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Homework Help: Fourier B-coefficients for a tricky f(x)

  1. May 19, 2010 #1
    1. The problem statement, all variables and given/known data

    compute the Fourier coefficient Bn:

    Bn = 2/L[tex]\int[/tex]f(x)*sin(kn x) dx
    where kn = n*pi/L and the integral runs over L (pardon the appearance, Im not very good with LaTeX).

    2. Relevant equations
    f(x) = 1/2(1-cos(2*pi*x/a) for 0 < x < a
    f(x) = 0 for a < x < L

    3. The attempt at a solution

    I have a pretty solid grip on fourier transforms and integrating to find the coefficients. Using quite a bit of trig identities and splitting the integral into about 5 parts I was able to come up with a very long solution, a solution which Maple 12 verified was true. I wont bother putting it here because I'm fairly sure that my professor is not looking for something that large and unwieldy. We are expected to use the coefficients for later parts of the assignment. Are there any sneaky tricks I dont know about for integrating sin*cos when the arguments inside are different?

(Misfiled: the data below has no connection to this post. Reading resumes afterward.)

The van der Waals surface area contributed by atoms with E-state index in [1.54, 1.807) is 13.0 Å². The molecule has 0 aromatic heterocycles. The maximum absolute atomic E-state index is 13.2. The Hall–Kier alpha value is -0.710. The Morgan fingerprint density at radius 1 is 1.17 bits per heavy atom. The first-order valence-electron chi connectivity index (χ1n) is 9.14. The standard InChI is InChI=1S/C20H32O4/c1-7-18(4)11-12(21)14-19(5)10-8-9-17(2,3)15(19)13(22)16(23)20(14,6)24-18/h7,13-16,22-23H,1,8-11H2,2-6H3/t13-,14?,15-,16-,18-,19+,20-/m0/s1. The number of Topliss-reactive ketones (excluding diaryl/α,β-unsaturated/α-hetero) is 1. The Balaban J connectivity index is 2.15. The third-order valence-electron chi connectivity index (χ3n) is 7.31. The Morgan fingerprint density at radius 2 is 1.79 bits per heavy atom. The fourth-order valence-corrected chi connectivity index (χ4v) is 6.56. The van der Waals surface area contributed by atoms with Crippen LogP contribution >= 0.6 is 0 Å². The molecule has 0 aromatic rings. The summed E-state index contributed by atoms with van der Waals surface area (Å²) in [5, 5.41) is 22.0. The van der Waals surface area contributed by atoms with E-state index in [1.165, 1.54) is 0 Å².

2. jcsd
  3. May 19, 2010 #2


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    I don't know if this is "sneaky", but I do such integrals by converting sines and cosines to complex exponentials using

    sinx= (eix-e-ix)/2i
    cosx= (eix+e-ix)/2

    When you multiply things out, you end up with a bunch of exponentials which are trivial to integrate. Once you evaluate the integrals, you can go back from complex exponentials to sines and cosines.
    Last edited: May 19, 2010
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